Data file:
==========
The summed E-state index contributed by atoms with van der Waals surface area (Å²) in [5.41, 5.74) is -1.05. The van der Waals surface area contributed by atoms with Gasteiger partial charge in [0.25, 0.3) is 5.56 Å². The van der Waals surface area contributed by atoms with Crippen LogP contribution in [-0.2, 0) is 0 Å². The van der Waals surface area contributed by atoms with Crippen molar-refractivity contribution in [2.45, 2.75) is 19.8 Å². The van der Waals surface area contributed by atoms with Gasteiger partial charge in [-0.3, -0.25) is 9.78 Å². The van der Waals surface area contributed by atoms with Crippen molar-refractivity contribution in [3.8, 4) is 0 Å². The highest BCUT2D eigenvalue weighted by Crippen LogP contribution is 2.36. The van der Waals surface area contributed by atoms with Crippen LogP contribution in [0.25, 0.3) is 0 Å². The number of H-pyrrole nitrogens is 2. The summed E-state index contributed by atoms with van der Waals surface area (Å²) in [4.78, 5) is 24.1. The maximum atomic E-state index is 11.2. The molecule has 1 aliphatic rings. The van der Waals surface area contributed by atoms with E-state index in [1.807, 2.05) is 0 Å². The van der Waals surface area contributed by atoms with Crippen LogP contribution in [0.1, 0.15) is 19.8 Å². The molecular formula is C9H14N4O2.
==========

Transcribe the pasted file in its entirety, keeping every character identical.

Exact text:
The summed E-state index contributed by atoms with van der Waals surface area (Å²) in [5.41, 5.74) is -1.05. The van der Waals surface area contributed by atoms with Gasteiger partial charge in [0.25, 0.3) is 5.56 Å². The van der Waals surface area contributed by atoms with Crippen LogP contribution in [-0.2, 0) is 0 Å². The van der Waals surface area contributed by atoms with Crippen molar-refractivity contribution in [2.45, 2.75) is 19.8 Å². The van der Waals surface area contributed by atoms with Gasteiger partial charge in [-0.3, -0.25) is 9.78 Å². The van der Waals surface area contributed by atoms with Crippen molar-refractivity contribution in [3.8, 4) is 0 Å². The highest BCUT2D eigenvalue weighted by Crippen LogP contribution is 2.36. The van der Waals surface area contributed by atoms with Crippen LogP contribution in [0.25, 0.3) is 0 Å². The number of H-pyrrole nitrogens is 2. The summed E-state index contributed by atoms with van der Waals surface area (Å²) in [4.78, 5) is 24.1. The maximum atomic E-state index is 11.2. The molecule has 1 aliphatic rings. The van der Waals surface area contributed by atoms with E-state index in [1.807, 2.05) is 0 Å². The van der Waals surface area contributed by atoms with Crippen LogP contribution in [0.1, 0.15) is 19.8 Å². The molecular formula is C9H14N4O2.